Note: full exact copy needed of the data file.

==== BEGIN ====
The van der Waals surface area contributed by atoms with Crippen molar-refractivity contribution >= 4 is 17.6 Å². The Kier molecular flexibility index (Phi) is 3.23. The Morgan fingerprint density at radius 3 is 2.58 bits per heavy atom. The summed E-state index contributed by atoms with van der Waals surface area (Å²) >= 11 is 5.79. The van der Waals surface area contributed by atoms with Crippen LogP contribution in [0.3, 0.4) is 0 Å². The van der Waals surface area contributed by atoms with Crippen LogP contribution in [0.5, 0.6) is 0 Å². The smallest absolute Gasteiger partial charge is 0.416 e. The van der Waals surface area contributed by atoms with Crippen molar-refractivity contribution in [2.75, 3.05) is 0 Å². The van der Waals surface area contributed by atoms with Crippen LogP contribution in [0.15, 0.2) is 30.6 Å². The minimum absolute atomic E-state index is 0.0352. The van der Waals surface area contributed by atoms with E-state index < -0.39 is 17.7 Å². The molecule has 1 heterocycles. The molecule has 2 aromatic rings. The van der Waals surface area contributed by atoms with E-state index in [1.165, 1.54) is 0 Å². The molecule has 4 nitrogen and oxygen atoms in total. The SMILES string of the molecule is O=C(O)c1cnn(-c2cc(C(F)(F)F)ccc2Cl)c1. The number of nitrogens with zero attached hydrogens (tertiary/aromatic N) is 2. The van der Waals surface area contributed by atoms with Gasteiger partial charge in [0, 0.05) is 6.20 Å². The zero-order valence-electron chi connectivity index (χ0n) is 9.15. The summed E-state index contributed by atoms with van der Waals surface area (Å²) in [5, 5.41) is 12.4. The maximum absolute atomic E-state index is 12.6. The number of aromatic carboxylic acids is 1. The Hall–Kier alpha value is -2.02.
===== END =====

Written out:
The van der Waals surface area contributed by atoms with Crippen molar-refractivity contribution >= 4 is 17.6 Å². The Kier molecular flexibility index (Phi) is 3.23. The Morgan fingerprint density at radius 3 is 2.58 bits per heavy atom. The summed E-state index contributed by atoms with van der Waals surface area (Å²) >= 11 is 5.79. The van der Waals surface area contributed by atoms with Crippen LogP contribution in [0.3, 0.4) is 0 Å². The van der Waals surface area contributed by atoms with Crippen LogP contribution in [0.5, 0.6) is 0 Å². The smallest absolute Gasteiger partial charge is 0.416 e. The van der Waals surface area contributed by atoms with Crippen molar-refractivity contribution in [2.75, 3.05) is 0 Å². The van der Waals surface area contributed by atoms with Crippen LogP contribution in [0.15, 0.2) is 30.6 Å². The minimum absolute atomic E-state index is 0.0352. The van der Waals surface area contributed by atoms with E-state index < -0.39 is 17.7 Å². The molecule has 1 heterocycles. The molecule has 2 aromatic rings. The van der Waals surface area contributed by atoms with E-state index in [1.165, 1.54) is 0 Å². The molecule has 4 nitrogen and oxygen atoms in total. The SMILES string of the molecule is O=C(O)c1cnn(-c2cc(C(F)(F)F)ccc2Cl)c1. The number of nitrogens with zero attached hydrogens (tertiary/aromatic N) is 2. The van der Waals surface area contributed by atoms with Gasteiger partial charge in [0, 0.05) is 6.20 Å². The zero-order valence-electron chi connectivity index (χ0n) is 9.15. The summed E-state index contributed by atoms with van der Waals surface area (Å²) in [5, 5.41) is 12.4. The maximum absolute atomic E-state index is 12.6. The number of aromatic carboxylic acids is 1. The Hall–Kier alpha value is -2.02.